Doctors and pharmacists face a lot of problem due to the new Medicare drug plan. Each plan has its own list of covered drugs, known as a formulary. These plans require the patients to obtain prior authorization from the doctors. One plan may have 25 or 30 forms for prior authorization for different drugs. Most states have at least 40 Medicare drug plans.
Doctors say that these Medicare plans make the system complicated and delay the access of the medication. On the other hand the insurers say the requirements save money and promote the proper use of the medications. Dr. Jeffery A. Kerr said that these plans have created significant hurdles that patients and physicians must jump over before getting their medications. Dr. Kerr said the Medicare plans were more noticeable because Medicare beneficiaries are high users of prescription drugs.
Dr. Steven A. Levenson of Towson, Md., president-elect of the American Medical Directors Association said that the Medicare drug plans with the help of the management prevent the access to medically appropriate drugs, including drugs on the patient's own formularies. The pharmacists also face a lot of problems as they have to request prior authorizations for hundreds of drugs taken by Medicare patients, which have its own policies, forms and procedures.
President Bush said that these plans benefit a number of senior citizens. He also said that those who enroll in this plan will end up spending only about half of what they used to spend on prescription drugs each year. He said that these problems will soon be cleared.
Francis S. Soistman Jr., executive vice president of Coventry Health Care, said that he was not aware about the number of forms the doctors have to fill in before prior authorization.
His company's Web site has 39 forms for doctors to use when prescribing certain drugs for Coventry Medicare plans, marketed under the name AdvantraRx. At the top of each form is a logo saying AdvantraRx: Medicare prescription drug plans made easy. But then he said that each drug has a unique clinical criterion that must be met. Hence these forms serve as a checklist of necessary information which is needed for the company's review. He also said that prior authorization limits the use of certain drugs like OxyContin and Accutane. In addition, this would prevent the overuse of high-cost medications and to ensure that equally effective, less expensive agents are used first.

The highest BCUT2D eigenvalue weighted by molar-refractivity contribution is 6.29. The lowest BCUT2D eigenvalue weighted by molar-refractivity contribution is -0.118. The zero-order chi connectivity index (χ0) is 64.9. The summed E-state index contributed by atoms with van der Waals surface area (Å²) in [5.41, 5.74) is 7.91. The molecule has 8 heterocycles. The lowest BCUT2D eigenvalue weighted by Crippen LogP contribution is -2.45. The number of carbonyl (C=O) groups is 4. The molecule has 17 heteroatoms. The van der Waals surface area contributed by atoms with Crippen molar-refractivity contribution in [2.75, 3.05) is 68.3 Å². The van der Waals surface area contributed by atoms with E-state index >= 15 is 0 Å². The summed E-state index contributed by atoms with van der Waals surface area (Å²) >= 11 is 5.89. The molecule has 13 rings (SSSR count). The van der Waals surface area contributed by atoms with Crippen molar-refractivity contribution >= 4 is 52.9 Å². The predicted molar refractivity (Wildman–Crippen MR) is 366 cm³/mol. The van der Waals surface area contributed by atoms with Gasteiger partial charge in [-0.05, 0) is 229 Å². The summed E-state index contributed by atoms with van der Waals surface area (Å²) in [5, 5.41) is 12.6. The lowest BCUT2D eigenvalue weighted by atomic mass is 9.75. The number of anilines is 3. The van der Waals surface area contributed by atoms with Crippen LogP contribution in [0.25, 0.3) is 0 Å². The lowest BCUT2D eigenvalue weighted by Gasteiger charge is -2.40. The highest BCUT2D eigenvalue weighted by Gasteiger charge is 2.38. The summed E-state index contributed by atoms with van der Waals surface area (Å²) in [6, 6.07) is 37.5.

The prior authorization forms requires the doctors to provide details of laboratory test results, all office notes and other data to show why certain drugs are needed.
But Dr. Lyons said that it would be desirable to simplify and standardize the prior authorization process.
Dr. Mark B. McClellan, administrator of the Centers for Medicare and Medicaid Services said that the program was working smoothly for the vast majority of the beneficiaries and that he would look into all the other problems. He also said that there were improvements on a daily basis.
Officials reported that the health plans have been encouraging and the growth of prescription drug spending slowed to 8.2 % in 2004, after nine years of double-digit increases.
John Feather, executive director of the American Society of Consultant Pharmacists said that the use of prior authorization is far more prevalent in Medicare than in commercial insurance programs. Dr. Charles A. Crecelius, a geriatrician in St. Louis, said that the drug plans say they cover more than 90 of the 100 drugs but did not do so. This is due to the reason that the drug may be on the formulary but difficult to obtain because of the prior authorization and other rules.